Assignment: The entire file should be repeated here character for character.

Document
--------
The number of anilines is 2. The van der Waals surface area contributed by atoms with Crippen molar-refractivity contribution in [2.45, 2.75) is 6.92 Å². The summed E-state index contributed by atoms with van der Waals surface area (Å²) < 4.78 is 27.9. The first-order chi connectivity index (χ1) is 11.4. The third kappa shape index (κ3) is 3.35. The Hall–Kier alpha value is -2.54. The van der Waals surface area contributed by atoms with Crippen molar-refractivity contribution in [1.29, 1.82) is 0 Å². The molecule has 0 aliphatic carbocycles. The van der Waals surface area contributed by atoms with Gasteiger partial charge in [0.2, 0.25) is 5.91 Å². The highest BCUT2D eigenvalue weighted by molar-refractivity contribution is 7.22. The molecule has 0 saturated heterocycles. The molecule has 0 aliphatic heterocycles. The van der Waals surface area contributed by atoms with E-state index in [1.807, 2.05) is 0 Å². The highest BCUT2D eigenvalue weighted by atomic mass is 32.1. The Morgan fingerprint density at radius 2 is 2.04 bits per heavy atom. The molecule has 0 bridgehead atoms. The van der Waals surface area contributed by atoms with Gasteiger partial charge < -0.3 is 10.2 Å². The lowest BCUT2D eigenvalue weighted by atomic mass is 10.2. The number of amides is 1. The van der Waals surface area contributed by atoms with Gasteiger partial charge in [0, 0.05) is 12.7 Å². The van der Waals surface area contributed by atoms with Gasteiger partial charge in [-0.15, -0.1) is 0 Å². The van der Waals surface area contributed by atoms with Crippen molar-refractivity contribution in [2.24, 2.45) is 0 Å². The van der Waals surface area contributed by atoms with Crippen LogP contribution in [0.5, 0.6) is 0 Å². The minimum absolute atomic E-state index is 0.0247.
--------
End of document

The number of anilines is 2. The van der Waals surface area contributed by atoms with Crippen molar-refractivity contribution in [2.45, 2.75) is 6.92 Å². The summed E-state index contributed by atoms with van der Waals surface area (Å²) < 4.78 is 27.9. The first-order chi connectivity index (χ1) is 11.4. The third kappa shape index (κ3) is 3.35. The Hall–Kier alpha value is -2.54. The van der Waals surface area contributed by atoms with Crippen molar-refractivity contribution in [1.29, 1.82) is 0 Å². The molecule has 0 aliphatic carbocycles. The van der Waals surface area contributed by atoms with Gasteiger partial charge in [0.2, 0.25) is 5.91 Å². The highest BCUT2D eigenvalue weighted by molar-refractivity contribution is 7.22. The molecule has 0 saturated heterocycles. The molecule has 0 aliphatic heterocycles. The van der Waals surface area contributed by atoms with E-state index in [1.807, 2.05) is 0 Å². The highest BCUT2D eigenvalue weighted by atomic mass is 32.1. The Morgan fingerprint density at radius 2 is 2.04 bits per heavy atom. The molecule has 0 bridgehead atoms. The van der Waals surface area contributed by atoms with Gasteiger partial charge < -0.3 is 10.2 Å². The lowest BCUT2D eigenvalue weighted by atomic mass is 10.2. The number of amides is 1. The van der Waals surface area contributed by atoms with Gasteiger partial charge in [0, 0.05) is 12.7 Å². The van der Waals surface area contributed by atoms with Gasteiger partial charge in [-0.15, -0.1) is 0 Å². The van der Waals surface area contributed by atoms with Crippen molar-refractivity contribution in [2.24, 2.45) is 0 Å². The van der Waals surface area contributed by atoms with Crippen LogP contribution in [0.5, 0.6) is 0 Å². The minimum absolute atomic E-state index is 0.0247.